… proven to be highly targeted and efficient at controlling feral cats with particular value in areas where baiting is not permitted or for cats that are reluctant to take baits or enter traps. Felixers have also proven useful in eradicating cats from fenced reserves and for minimising cat incursions and reducing cat predation outside fenced reserves (where cats congregate to prey on emigrating wildlife). Greater attention to deploying Felixers around reserves and along feral cat reinvasion pathways and native wildlife corridors should assist threatened wildlife to colonise areas outside reserves. Other fences and barriers (e.g. along highways or around rubbish dumps) are also prime locations for Felixers to be deployed to reduce feral cat and fox predation without exposing wildlife or pets.
The Society for Conservation Biology Oceania Section commented that the Felixer:
… can be loaded with 20 dischargeable doses of 1080 and are powered by batteries with solar rechargers ... Therefore, they can be left in situ for months, making them a less labour-intensive management option compared to trapping, shooting and poison baiting.
On the future potential and success rates for the traps, DAWE told the Committee that:
Felixer grooming traps have the potential to provide feral cat, and European red fox, control at conservation sites where the feral cats can be directed to walk in front of the site, such as along a management track or stream bed.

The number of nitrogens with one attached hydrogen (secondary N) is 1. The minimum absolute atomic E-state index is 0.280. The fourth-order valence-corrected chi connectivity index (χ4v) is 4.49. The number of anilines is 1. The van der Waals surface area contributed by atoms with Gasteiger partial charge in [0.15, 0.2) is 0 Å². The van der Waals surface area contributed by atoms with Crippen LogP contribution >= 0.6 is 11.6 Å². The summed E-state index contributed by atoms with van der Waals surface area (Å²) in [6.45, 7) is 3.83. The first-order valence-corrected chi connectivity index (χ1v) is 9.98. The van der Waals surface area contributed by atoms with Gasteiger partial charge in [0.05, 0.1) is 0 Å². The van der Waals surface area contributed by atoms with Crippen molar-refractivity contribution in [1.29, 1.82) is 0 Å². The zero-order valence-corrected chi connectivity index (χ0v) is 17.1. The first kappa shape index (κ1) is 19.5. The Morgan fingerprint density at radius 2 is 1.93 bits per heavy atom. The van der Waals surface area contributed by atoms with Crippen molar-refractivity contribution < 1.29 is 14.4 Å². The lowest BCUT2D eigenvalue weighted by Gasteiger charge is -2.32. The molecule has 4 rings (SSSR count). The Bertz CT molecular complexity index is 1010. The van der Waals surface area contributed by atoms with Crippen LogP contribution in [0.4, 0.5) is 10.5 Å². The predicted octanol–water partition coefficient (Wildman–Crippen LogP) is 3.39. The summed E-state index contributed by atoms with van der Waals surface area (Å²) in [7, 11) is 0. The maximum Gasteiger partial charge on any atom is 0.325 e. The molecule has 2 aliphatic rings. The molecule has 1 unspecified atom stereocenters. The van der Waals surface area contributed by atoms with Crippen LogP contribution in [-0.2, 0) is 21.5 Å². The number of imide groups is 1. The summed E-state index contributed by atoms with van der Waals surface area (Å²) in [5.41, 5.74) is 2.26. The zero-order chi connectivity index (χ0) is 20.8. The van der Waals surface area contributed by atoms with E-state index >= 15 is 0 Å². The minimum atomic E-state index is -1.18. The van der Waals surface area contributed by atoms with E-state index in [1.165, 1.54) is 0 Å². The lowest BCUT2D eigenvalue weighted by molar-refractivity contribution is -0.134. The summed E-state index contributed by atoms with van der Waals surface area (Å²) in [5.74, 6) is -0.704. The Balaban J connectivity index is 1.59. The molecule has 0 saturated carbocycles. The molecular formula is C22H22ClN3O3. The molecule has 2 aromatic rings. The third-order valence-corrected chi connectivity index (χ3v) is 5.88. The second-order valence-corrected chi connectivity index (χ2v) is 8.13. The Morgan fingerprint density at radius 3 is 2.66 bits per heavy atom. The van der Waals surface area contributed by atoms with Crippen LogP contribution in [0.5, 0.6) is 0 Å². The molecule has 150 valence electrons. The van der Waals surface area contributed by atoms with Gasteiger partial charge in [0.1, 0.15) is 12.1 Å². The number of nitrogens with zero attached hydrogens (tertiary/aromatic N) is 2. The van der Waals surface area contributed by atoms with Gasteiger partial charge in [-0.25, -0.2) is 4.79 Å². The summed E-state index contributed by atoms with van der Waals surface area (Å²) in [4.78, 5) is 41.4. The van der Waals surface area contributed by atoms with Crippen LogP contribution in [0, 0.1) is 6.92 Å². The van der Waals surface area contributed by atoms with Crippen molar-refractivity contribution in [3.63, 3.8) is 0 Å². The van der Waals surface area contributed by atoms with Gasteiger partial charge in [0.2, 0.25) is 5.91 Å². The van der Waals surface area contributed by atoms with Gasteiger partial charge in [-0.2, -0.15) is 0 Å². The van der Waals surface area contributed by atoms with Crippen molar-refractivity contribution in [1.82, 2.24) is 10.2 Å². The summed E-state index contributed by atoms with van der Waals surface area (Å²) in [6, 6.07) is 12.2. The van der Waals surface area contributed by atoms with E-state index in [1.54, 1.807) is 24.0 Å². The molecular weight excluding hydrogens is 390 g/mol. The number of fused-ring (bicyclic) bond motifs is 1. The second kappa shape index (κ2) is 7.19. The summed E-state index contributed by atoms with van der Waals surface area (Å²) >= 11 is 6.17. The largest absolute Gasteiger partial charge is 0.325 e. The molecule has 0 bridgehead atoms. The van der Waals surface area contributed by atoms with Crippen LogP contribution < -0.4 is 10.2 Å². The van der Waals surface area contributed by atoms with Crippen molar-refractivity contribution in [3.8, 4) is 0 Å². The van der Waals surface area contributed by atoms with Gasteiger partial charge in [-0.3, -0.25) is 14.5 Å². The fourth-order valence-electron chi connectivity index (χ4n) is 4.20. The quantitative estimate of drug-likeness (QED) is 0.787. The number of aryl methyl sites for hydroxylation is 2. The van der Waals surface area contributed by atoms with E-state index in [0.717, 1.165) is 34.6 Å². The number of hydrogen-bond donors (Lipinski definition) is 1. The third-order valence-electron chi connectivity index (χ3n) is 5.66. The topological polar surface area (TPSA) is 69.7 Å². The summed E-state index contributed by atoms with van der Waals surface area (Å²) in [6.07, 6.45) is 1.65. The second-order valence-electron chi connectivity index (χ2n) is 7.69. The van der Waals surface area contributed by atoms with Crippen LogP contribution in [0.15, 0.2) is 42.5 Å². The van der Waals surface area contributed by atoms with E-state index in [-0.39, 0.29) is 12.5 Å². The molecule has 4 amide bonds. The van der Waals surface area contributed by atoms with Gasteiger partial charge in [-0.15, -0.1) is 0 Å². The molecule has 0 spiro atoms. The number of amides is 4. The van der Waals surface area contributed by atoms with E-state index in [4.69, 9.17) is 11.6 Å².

The Society for Conservation Biology Oceania Section submitted that:
Felixers record data on detections of both target and non-target species, and two recent trials suggest they have a low rate of false-positives (i.e. non-target species squirted; 8.53% and 0.00%, respectively), and a high rate of correctly identifying as cats as targets (82% and 77%, respectively ...
Feral cat-free areas
According to evidence presented to the Committee, feral cat-free areas are very effective in the management of feral cats and importantly, in the recovery and reintroduction of native wildlife. Two types of feral cat-free areas exist in Australia: predator-free fences and islands.
Predator-free fencing is considered an effective technique against feral animals and provides native animal populations with a safe and secure environment within which to be reintroduced without the threat of predation. DAWE submitted to the Committee that:
Exclusion fencing to protect against invasive species is an effective technique for native fauna vulnerable to feral cats. There are at least 24-30 functional fenced areas maintaining wild, self sustaining populations of threatened species across Australia.